Adding storage capacity for erasure-coded objects

If your ILM policy includes a rule that makes erasure-coded copies, you must plan where to add new storage and when to add new storage. The amount of storage you add and the timing of the addition can affect the grid's usable storage capacity.

The first step in planning a storage expansion is to examine the rules in your ILM policy that create erasure-coded objects. Because StorageGRID creates k+m fragments for every erasure-coded object and stores each fragment on a different Storage Node, you must ensure that at least k+m Storage Nodes have space for new erasure-coded data after the expansion. If the erasure-coding profile provides site-loss protection, you must add storage to each site.

The number of nodes you need to add also depends on how full the existing nodes are when you perform the expansion.

General recommendation for adding storage capacity for erasure-coded objects

If you want to avoid detailed calculations, you can add two Storage Nodes per site when existing Storage Nodes reach 70% capacity.

This general recommendation provides reasonable results across a wide range of erasure-coding schemes for both single-site grids and for grids where erasure coding provides site-loss protection.

To better understand the factors that lead to this recommendation or to develop a more precise plan for your site, review the next section. For a custom recommendation optimized for your situation, contact your NetApp account representative.

Calculating the number of expansion Storage Nodes to add for erasure-coded objects

To optimize how you expand a deployment that stores erasure-coded objects, you must consider many factors:
  • Erasure-coding scheme in use
  • Characteristics of the storage pool used for erasure coding, including the number of nodes at each site and the amount of free space on each node
  • Whether the grid was previously expanded (because the amount of free space per Storage Node might not be approximately the same on all nodes)
  • Exact nature of the ILM policy, such as whether ILM rules make both replicated and erasure-coded objects

The following examples can help you understand the impact of the erasure-coding scheme, the number of nodes in the storage pool, and the amount of free space on each node.

Similar considerations affect the calculations for an ILM policy that stores both replicated and erasure-coded data and the calculations for a grid that has been previously expanded.

Attention: The examples in this section represent the best practices for adding storage capacity to a StorageGRID system. If you are unable to add the recommended number of nodes, you might need to run the EC rebalance procedure to allow additional erasure-coded objects to be stored.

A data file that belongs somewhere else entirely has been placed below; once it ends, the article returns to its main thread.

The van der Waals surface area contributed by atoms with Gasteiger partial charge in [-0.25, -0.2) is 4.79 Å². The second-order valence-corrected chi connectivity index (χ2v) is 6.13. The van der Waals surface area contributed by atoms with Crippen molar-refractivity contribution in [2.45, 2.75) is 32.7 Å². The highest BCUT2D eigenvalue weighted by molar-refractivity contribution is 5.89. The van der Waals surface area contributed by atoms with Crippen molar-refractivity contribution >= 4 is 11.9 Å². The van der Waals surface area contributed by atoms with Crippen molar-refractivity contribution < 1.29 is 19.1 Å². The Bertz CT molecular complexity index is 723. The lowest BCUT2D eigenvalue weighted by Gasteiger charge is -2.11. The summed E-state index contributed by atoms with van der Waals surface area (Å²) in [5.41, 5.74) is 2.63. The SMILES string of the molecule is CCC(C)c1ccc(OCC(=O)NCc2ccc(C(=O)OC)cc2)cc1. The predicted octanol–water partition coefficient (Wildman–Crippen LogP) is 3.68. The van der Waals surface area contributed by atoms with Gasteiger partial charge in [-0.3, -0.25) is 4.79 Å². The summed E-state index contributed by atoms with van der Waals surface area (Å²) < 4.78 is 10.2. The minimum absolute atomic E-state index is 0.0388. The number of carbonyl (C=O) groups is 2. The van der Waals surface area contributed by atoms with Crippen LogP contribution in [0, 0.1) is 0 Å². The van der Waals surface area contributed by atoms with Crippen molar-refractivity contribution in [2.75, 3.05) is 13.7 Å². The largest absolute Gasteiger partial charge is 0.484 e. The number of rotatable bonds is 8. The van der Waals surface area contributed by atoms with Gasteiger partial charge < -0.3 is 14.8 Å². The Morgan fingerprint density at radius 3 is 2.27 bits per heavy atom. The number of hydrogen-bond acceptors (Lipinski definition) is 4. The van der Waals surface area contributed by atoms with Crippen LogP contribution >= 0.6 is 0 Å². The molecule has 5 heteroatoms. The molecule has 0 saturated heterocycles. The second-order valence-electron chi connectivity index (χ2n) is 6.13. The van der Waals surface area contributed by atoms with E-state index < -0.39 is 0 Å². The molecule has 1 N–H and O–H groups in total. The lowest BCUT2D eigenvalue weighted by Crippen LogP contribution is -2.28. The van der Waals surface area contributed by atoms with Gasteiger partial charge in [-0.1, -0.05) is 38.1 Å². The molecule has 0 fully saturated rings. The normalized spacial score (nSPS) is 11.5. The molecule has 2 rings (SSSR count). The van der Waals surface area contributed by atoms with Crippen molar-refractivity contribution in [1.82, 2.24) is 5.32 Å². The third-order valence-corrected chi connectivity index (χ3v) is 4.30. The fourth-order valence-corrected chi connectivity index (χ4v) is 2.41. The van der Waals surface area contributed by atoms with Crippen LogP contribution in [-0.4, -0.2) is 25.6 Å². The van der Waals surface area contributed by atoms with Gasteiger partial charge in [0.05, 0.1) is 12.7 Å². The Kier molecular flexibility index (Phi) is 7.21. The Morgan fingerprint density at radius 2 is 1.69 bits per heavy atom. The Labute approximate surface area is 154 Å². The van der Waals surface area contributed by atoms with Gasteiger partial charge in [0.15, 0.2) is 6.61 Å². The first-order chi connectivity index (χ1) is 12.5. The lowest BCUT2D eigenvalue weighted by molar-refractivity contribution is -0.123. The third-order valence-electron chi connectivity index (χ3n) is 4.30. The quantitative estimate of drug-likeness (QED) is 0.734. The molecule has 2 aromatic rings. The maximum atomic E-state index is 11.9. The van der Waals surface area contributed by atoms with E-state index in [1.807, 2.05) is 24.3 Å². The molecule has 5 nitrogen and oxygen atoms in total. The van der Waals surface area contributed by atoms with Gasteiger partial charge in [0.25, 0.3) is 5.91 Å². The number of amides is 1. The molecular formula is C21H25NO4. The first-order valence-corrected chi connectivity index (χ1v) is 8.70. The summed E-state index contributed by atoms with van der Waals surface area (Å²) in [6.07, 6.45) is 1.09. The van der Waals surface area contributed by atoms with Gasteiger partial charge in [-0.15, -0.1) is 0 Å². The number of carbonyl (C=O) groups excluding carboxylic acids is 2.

Considerations for rebalancing erasure-coded data

Example 1: Expanding a one-site grid that uses 2+1 erasure coding

This example shows how to expand a simple grid that includes only three Storage Nodes.
Note: This example uses only three Storage Nodes for simplicity. However, using only three Storage Nodes is not recommended: an actual production grid should use a minimum of k+m + 1 Storage Nodes for redundancy, which equals four Storage Nodes (2+1+1) for this example.
Assume the following:
  • All data is stored using the 2+1 erasure-coding scheme. With the 2+1 erasure coding scheme, every object is stored as three fragments, and each fragment is saved on a different Storage Node.
  • You have one site with three Storage Nodes. Each Storage Node has a total capacity of 100 TB.
  • You want to expand by adding new 100 TB Storage Nodes.
  • You want to eventually balance erasure-coded data across the old and new nodes.

You have a number of options, based on how full the Storage Nodes are when you perform the expansion.

Example 2: Expanding a three-site grid that uses 6+3 erasure coding

This example shows how to develop an expansion plan for a multi-site grid that has an erasure-coding scheme with a larger number of fragments. Despite the differences between these examples, the recommended expansion plan is very similar.

Assume the following:
  • All data is stored using the 6+3 erasure coding scheme. With the 6+3 erasure coding scheme, every object is stored as 9 fragments, and each fragment is saved to a different Storage Node.
  • You have three sites, and each site has four Storage Nodes (12 nodes in total). Each node has a total capacity of 100 TB.
  • You want to expand by adding new 100 TB Storage Nodes.
  • You want to eventually balance erasure-coded data across the old and new nodes.

You have a number of options, based on how full the Storage Nodes are when you perform the expansion.